Not only must a hero have certain qualities, but there also needs to be an important circumstance which deals with them confronting an enemy they must defeat.

Of course, a hero must also have an enemy they must defeat. Whether this enemy is an authoritative figure or a fault in their own character, the hero must stand up to the enemy and fight with everything they have. Antigone is a good example of a character that had to face an authoritative figure to stand up for those she loved. In the story, two brothers meet in battle, Eteocles, who defends the city Thebes, while the other, Polynices, leads a rebel group against it. Both are killed, and King Creon declares Eteocles be given a proper burial, but says if anyone tries to do the same for Polynices, they will be severely punished. Antigone, who is their sister, feels she should be loyal to Polynices and decides to pour dust over her dead brother’s body, a type of makeshift funerary service. She defies her king’s orders even though she knows the consequences she’ll have to face (Fagles 59-82). Bravery like this is fueled from the hero’s desire to see their loved ones safe and happy, and it’s what ultimately motivated Antigone to stand for what she thought was right.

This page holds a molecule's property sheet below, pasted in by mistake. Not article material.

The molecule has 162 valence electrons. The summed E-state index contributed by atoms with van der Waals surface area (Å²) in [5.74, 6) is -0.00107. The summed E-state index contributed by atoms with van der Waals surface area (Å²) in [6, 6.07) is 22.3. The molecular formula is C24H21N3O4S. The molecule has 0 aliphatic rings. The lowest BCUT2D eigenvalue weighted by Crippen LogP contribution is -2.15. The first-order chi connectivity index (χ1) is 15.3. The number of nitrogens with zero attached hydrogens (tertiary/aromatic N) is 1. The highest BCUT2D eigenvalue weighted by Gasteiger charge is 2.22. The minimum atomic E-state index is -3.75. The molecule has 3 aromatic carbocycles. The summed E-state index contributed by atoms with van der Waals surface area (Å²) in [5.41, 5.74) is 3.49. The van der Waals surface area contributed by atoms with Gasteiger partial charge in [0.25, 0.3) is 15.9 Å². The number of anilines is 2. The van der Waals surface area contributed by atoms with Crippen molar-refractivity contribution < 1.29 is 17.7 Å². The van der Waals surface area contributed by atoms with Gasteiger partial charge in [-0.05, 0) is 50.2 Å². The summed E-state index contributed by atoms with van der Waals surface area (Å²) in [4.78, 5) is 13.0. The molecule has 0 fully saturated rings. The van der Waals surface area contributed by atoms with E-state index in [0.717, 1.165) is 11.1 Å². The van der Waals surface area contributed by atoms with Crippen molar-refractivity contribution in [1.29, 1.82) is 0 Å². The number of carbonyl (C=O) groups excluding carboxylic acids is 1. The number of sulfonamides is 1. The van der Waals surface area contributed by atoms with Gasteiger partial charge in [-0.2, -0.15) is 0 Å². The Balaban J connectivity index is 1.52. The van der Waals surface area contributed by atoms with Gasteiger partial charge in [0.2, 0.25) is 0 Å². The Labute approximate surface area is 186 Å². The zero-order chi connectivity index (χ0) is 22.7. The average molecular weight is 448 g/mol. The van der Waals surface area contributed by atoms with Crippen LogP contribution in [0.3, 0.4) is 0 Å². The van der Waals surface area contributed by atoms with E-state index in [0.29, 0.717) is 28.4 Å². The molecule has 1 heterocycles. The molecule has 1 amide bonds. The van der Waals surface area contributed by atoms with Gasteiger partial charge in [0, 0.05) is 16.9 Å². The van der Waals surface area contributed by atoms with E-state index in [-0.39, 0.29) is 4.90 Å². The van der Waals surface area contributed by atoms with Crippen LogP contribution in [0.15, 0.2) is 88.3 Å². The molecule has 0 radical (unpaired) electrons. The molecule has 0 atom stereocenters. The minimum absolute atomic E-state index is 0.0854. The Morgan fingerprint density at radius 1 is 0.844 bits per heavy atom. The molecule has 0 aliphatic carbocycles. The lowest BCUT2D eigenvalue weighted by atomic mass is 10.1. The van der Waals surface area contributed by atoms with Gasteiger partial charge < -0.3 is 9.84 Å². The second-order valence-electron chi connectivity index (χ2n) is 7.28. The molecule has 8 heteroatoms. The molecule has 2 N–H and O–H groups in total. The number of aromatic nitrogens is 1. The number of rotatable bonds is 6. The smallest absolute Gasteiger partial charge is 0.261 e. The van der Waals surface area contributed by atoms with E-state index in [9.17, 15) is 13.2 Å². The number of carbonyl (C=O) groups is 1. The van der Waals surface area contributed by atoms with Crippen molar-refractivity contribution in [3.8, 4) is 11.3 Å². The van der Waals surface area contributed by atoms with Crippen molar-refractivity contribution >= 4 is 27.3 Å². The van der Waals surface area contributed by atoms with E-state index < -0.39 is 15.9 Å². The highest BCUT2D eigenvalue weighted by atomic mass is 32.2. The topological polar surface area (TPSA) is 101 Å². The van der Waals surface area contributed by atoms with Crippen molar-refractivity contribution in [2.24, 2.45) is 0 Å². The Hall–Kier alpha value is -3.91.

An example of someone who overcomes a personal obstacle is Arjuna, from the Bhagavad-Gita. In the story, Arjuna is faced with the decision to either participate in a civil war where different parts of his family will be fighting against each other. He doubts the purpose of the war, and turns to his master, Krishna, for advice on what to do about his uncertainties (Miller 21-27). In the end, Arjuna makes an important discovery within himself:

Krishna, my delusion is destroyed,
and by your grace I have regained memory;
I stand here, my doubt dispelled,
ready to act on your words. (153)

Through Krishna’s teachings, we see Arjuna eventually conquer his doubting feelings, and overcome his personal struggle. However, Arjuna cannot be considered a true hero, because those he loves are the same people he is willing to fight against in battle. Thus, he is not fighting to protect anyone, but only following the commands of his superior.